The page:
This is permanently a work in progress. If you know a better answer to a question that is asked here please update the answer. Sign your contributions though and don't delete anything that you didn't write; the maintainer of the document will refactor in your contributions making sure nothing gets lost.
Q: What is 802.11?
A: 802.11 is the name of a standard for computer communication over radio waves. It is maintained by the IEEE Standards Association. http://standards.ieee.org/getieee802/
Q: What frequency does 802.11 use?
A: It uses the 2.4GHz ISM band and UNII above 5GHz.
Q: What does Adhoc, WiFi, WEP, Access Point, ESSID, Node, etc. mean?
A: See the CategoryGlossary Page for links to explanations of common wireless terms.
Q: Do I need a license from the FCC to use this stuff?
A: The short answer is no. See the FccRegs page for more info.
Q: Sometimes I get spam from your MailingList, how on earth can you let that happen?
A: MailingLists are open because fundamentally they are about communication. Member-only lists hinder communications because people who aren't members can't post. Many people have multiple email addresses and having to sub them all is a PITA. Many people CC us on worthwhile threads because they know we'd be interested even though they aren't actually members, you can bet they won't bother resending it if it bounces because they aren't a member.
Finally every non approved messages has to be approved/refused by AdamShand and the less he has to do that the less shitty emails he sends out :-). Until the people complaining about the spam annoy him more then the spam, or the spam gets really out of hand, the lists will stay open.
If it really pisses you off and you think you can commit to being a moderator of the list (which basically means guaranteeing that you'll check your email every couple of hours lest people get pissed at you/us for blocking threads) contact Adam and he'll be happy make you responsible for acking messages.
The Wiki Thing
Q: What is this WikiWiki thing all about?
A: A Wiki Web is a community built website, where the pages are open to the public for editing. Read the HelpForBeginners page to learn how it works.
Q: So what you're saying is that I can delete whatever I want and anyone can delete whatever they want??
A: Pretty much
Q: So why should I bother contributing anything if anyone can just go and delete it??
A: Well even though it's possible it doesn't really work that way. In normal operation no ones going to deliberately delete your content, they are here because they want to be a part of a WirelessCommunity as well! If someone deletes something you wrote by accident (it happens sometimes) someone will normally notice and restore it before you notice. If someone tries to attack the site (we've had this happen once) then there are a few options we have to weather the storm.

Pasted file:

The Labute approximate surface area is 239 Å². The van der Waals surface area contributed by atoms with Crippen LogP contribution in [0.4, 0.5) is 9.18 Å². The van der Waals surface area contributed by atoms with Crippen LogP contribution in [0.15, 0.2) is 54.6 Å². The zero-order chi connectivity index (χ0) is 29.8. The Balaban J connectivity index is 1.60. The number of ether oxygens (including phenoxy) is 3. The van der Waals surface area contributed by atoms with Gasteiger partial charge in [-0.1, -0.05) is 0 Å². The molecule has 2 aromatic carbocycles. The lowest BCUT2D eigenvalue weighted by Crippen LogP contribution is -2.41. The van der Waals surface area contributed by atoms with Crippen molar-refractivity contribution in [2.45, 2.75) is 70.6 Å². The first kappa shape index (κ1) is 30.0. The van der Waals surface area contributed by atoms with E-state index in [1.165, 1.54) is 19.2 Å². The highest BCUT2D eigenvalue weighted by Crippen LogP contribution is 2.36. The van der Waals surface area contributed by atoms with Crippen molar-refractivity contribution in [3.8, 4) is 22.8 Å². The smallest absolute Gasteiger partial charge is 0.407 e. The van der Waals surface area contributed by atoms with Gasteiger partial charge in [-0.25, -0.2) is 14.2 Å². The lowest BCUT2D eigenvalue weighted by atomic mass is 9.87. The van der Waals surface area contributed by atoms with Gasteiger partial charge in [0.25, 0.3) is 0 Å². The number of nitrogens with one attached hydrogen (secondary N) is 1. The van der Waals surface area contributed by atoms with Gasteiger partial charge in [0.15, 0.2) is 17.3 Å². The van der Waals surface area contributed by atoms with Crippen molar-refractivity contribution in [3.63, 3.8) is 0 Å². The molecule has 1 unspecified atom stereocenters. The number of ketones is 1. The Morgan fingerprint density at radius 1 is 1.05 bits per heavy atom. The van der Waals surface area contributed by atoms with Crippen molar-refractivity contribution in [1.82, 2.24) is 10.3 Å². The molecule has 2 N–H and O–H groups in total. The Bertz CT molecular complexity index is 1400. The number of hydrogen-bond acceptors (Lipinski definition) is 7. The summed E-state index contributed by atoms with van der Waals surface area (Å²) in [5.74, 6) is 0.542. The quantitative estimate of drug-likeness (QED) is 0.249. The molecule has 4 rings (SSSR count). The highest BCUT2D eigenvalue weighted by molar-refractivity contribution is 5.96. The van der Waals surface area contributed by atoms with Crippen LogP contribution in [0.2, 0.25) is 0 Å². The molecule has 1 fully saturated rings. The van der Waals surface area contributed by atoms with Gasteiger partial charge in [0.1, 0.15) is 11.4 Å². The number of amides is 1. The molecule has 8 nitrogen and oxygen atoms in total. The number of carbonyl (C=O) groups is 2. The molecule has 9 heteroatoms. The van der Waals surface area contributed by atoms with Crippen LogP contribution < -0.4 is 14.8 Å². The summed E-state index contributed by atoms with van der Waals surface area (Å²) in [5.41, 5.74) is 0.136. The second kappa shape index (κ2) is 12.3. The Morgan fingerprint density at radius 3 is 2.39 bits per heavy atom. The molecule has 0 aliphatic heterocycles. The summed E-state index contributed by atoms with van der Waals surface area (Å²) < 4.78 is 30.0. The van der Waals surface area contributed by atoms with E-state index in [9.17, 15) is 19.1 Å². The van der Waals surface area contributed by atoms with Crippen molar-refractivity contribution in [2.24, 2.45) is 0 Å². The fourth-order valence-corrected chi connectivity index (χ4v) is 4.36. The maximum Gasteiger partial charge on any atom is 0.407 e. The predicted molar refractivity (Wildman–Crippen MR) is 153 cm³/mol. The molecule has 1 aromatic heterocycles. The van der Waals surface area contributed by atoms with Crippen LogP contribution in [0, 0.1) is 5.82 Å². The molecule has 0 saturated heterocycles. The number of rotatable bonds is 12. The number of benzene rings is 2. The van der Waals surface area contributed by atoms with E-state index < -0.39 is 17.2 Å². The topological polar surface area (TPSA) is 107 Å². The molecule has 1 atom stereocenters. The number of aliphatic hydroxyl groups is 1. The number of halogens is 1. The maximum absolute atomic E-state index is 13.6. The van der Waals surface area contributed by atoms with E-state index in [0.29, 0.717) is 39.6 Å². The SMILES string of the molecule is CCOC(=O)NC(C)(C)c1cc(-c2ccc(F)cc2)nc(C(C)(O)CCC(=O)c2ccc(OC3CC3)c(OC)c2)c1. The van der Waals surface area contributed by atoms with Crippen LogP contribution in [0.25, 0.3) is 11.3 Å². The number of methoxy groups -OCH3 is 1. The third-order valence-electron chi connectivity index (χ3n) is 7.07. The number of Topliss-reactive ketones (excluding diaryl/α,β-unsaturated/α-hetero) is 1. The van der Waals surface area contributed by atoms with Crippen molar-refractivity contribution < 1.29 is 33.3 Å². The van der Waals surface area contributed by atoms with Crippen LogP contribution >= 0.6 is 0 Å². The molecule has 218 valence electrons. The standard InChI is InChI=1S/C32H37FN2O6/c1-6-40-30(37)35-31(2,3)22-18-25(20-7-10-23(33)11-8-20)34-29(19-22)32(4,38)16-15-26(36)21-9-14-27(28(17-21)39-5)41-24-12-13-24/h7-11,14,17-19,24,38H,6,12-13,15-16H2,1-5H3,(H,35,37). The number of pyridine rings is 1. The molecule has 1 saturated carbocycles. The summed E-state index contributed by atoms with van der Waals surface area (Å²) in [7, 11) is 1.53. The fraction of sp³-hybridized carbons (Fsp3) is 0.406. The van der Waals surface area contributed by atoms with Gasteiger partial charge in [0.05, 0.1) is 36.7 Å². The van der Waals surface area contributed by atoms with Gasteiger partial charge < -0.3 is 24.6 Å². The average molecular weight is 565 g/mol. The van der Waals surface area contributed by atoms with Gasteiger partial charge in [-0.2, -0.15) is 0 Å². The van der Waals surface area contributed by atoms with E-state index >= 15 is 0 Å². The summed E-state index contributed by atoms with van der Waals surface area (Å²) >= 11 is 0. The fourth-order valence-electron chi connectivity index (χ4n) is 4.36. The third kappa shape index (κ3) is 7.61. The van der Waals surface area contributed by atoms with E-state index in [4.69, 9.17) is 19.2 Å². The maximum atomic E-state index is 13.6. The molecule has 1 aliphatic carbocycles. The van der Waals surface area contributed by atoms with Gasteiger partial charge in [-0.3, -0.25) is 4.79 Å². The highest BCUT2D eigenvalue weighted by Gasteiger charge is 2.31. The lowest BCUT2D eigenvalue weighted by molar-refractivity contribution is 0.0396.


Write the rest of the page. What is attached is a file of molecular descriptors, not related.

In short, your contributions are safe so please contribute, we can use your help.
Q: How do I create a link without creating a WikiName??
A: There is special markup for this. Any text which is surrounded by this [" and this "] will become a link. An example would be MIR.
Q: I want to connect to your network, how do I do that??
A: Please see the GettingStarted page. Also try joining the MailingList and coming to a MonthlyMeeting.
Q: How do I connect my computer to a "node?"?
A: Assuming that you have all of your hardware, this is fairly simple. Using the configuration tool that comes with your wireless pc card, set the following parameters:
- Network Mode: most nodes are running in infrastructure mode
- ESSID (or Network Name): set this to match that of the node you are connecting to. (if you don't know it, ask the node owner)
- WEP: if the node is using WEP get the key from the node owner
- Most other settings can be left at their default values. Ask the node owner if there are any special settings you should know about.
Q: Why should I set up a community access point to a service I'm paying good money for??
A: Good question, maybe you're just a nice guy. =) Or maybe you're willing to share a service you're paying for (but probably not using fully) with your local community.
Most people with a high speed internet connection only use a small portion of it (well under 50%). The idea is to provide further incentive by giving anyone who sets up a public access node privileged access to all of the other nodes using some form of CaptivePortal, so you can share without hurting your own access speeds. Ultimately, I'd like to be able to open my laptop wherever I happen to be in town, and get a free, fast connection to the Internet - and I'd like anybody else who's willing to participate to do the same. Thousands of people around the world are trying to make the same dream a reality.
Q: How do I find a WirelessCommunity in my area??
A: We maintain a fairly comprehensive list of all the WirelessCommunities in the world that we have been able to track down. If you know of one that we don't have listed please contact us or go ahead and add it directly to the web site.
Q: I want to start up a WirelessCommunity in my area??
A: TerrySchmidt and AdamShand are working on a Community Incubator project. This will allow you to take advantage of our experience to get a new project going as quickly and as easily as possible. Stay tuned or email one of us for more information.
Q: How much is all this going to cost me??
A: Well it depends, on what you want and how you want to do it. You probably need to count on between US$500 and US$1000 to get a fully functioning node.
Q: I understand what I need to do, what AccessPoint do you recommend I purchase??
A: We don't really have a good recommendation yet, all the ones we've tried have various failings. There are some reviews (and links to other reviews) on our AccessPointReviews page.